The question we might need to ask in follow up is, how certain are you of your answer? or, would that be your answer if your life depended on it? A bit dramatic when testing a website, but you get the point.  

How certain are you r that your answers are accurate when asked for feedback?

From Julia Galef’s book – The Scout Mindset

The Uncomfortable Reality for Businesses

As a business this is uncomfortable, because it removes our control over what information to feed our customers and how to shape products and services around what customers tell us they want.  

In our business roles we want quick answers to progress our project, so we turn to data, to customer service feedback and, today, to AI. Yet the reality is that customers are not aware of their true needs unless they are in the right context, i.e. experiencing a product or service first-hand, and not being asked for their feedback. Even then, they may find it difficult to express what they want.

For example, in our research it is a common occurrence for a research participant to tell us what they want and expect, only for us to observe quite opposite behaviour once they start using websites to complete their tasks. Doubly interesting, is that they don’t often notice this switch in themselves. They then confidently tell us how good the website is when we’ve just watched them struggle to complete their task.

Embracing flexibility and fostering a deeper connection with customers become imperative in navigating this landscape. Rather than relying solely on explicit feedback, businesses need to lean in closer, understanding that customer insights may be revealed through observed behaviours and experiences.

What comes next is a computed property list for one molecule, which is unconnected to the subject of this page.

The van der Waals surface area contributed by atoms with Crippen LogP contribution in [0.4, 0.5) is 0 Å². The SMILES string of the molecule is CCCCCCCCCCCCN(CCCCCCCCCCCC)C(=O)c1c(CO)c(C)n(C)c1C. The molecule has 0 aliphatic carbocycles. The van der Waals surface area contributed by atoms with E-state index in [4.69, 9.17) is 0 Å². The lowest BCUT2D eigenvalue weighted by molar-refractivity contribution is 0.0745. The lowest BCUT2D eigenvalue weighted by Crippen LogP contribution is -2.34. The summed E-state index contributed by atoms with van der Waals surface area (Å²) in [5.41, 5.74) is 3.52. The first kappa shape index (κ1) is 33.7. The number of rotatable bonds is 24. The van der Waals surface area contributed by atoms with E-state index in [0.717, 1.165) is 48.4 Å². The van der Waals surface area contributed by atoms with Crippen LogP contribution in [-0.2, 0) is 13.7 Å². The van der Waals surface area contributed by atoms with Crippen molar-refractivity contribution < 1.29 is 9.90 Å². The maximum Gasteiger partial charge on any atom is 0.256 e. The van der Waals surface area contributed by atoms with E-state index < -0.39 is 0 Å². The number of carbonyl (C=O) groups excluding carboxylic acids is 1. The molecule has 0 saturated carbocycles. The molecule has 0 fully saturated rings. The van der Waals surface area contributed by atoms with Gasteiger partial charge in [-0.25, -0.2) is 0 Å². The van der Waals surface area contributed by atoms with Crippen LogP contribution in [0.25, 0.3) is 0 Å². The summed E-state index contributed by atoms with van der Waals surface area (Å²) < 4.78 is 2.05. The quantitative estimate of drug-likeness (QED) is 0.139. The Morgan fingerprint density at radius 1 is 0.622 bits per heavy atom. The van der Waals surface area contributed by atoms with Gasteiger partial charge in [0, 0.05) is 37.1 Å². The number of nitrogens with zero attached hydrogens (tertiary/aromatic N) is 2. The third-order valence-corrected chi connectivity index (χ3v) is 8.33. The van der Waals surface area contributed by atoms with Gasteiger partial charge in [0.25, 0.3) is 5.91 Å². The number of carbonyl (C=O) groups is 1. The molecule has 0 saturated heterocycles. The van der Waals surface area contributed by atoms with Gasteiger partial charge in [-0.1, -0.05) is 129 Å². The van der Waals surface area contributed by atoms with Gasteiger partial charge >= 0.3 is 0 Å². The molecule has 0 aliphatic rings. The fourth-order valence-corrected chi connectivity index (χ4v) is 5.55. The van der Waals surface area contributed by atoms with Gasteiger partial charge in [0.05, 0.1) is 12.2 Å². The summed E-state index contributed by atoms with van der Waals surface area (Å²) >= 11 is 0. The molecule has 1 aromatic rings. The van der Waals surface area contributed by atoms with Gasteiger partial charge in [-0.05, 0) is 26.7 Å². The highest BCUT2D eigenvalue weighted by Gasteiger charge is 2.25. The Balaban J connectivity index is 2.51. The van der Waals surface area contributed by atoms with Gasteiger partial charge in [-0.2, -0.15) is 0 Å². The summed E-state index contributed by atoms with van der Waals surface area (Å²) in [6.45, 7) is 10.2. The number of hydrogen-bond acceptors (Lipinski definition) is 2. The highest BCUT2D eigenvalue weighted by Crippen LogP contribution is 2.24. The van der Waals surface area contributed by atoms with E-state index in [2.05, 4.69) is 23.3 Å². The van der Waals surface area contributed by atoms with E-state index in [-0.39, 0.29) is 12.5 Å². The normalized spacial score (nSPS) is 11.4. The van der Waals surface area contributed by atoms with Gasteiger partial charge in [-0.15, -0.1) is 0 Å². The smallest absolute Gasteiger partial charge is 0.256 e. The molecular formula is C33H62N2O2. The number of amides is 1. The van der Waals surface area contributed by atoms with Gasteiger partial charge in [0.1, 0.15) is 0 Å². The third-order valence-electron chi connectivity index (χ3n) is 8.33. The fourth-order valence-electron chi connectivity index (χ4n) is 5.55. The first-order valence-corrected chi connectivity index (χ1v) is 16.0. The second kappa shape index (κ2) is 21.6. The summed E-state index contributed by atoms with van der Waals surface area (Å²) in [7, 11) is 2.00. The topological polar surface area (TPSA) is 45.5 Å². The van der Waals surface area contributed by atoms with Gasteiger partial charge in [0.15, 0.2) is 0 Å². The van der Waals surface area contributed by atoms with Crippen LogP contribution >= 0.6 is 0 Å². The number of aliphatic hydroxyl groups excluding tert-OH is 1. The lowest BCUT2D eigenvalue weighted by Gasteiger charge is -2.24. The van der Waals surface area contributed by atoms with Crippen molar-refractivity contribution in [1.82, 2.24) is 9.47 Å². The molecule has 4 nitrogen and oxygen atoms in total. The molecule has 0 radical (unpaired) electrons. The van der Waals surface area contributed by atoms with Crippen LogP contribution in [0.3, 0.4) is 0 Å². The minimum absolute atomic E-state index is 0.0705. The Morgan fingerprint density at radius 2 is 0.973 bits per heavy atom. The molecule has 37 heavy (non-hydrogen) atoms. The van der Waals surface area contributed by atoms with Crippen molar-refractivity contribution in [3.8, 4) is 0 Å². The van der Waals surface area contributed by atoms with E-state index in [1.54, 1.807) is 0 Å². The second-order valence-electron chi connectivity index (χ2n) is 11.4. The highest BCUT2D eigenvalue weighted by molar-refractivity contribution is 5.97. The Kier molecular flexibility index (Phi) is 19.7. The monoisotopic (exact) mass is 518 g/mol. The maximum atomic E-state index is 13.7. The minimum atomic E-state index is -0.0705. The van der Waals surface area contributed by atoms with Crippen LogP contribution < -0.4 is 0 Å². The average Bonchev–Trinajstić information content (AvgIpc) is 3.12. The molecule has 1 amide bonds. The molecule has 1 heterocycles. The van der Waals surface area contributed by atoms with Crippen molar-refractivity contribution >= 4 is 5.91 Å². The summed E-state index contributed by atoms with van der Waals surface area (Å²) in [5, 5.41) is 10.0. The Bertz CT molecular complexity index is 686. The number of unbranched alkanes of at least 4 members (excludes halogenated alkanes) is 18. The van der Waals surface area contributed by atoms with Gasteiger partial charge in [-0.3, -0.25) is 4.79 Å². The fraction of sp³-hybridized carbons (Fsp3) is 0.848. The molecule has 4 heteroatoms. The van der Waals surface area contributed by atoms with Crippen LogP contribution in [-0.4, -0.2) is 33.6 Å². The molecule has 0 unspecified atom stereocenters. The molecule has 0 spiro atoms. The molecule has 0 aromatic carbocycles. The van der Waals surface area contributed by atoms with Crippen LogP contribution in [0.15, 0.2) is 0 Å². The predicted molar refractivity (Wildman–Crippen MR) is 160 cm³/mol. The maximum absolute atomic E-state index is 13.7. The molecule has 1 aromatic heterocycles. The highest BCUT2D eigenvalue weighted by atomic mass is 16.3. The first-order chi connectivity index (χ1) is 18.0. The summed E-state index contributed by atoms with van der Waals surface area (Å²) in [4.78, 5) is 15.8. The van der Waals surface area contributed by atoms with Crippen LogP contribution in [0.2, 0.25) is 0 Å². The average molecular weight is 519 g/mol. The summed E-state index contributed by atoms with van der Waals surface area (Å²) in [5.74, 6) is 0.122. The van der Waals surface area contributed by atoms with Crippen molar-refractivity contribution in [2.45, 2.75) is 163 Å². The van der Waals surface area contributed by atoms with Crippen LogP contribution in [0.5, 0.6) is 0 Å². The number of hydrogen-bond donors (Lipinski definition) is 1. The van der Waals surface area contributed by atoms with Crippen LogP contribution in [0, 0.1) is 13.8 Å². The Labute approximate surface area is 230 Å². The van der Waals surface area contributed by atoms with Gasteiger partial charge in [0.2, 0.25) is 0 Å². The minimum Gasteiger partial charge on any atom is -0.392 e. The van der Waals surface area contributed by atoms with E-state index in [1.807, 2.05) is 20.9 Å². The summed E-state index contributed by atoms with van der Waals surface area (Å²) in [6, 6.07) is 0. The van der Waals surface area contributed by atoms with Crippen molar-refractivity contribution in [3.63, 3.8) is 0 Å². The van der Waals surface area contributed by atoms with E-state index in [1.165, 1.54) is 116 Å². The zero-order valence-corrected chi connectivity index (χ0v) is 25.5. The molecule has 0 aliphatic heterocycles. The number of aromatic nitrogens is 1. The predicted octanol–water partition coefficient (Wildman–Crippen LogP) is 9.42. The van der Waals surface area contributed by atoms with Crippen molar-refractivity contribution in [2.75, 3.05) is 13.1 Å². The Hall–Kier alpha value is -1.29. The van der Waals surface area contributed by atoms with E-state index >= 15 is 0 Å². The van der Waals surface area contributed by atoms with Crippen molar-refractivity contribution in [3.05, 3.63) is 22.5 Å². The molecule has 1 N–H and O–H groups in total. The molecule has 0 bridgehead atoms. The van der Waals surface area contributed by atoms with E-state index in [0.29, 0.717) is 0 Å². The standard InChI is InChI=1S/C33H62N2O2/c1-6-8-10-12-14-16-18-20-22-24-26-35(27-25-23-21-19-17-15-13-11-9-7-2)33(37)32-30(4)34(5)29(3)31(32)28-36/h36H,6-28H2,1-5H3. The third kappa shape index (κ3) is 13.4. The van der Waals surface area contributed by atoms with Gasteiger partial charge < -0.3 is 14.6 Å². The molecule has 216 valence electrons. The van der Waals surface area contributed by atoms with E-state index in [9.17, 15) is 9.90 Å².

The Role of Observational Research

Observational research is a powerful tool in deciphering the paradox of customers’ needs. Participants may articulate specific expectations, but their actual behaviour often unfolds differently when navigating websites or completing tasks. People are not deliberately deceptive; they genuinely believe they know what they want but struggle to articulate it out of context.

What observational research allows us to do is to move the participant into a space where they are more in context to the task in hand. The first interview offers a good insight into the individual, their situation, and the terminology they use, but we also aim to help participants step out of their ‘over thinking minds’ and into the right context for the task in hand.

When customers provide feedback on a website, their responses, while honest, may not be as constructive as expected. Individuals might reference others in their feedback, or be influenced by the concept of Preference Falsification. This phenomenon urges people to conform to broader viewpoints, leading to responses that might not reflect their true sentiments.

To understand customer needs, businesses must acknowledge the limitations of direct questioning and embrace a more holistic approach. Observational research, coupled with a genuine willingness to adapt and iterate, allows businesses to tap into the deeper, sometimes unarticulated, needs of their customers. 

Conclusion: Navigating the Complexity of Customer Desires 

To deliver exceptional products and services, businesses must acknowledge the intricacies of customer preferences. While our data and asking customers directly has its place, the real insights lie beneath the surface, waiting to be discovered through thoughtful observation and a commitment to understanding the customer journey. Embrace the discomfort of relinquishing control, and you might just uncover the true desires that customers themselves may not fully understand until they experience your offerings first-hand.

How can businesses strike a balance between using innovative technologies like AI and keeping a genuine connection with customers’ intuitive, unspoken desires?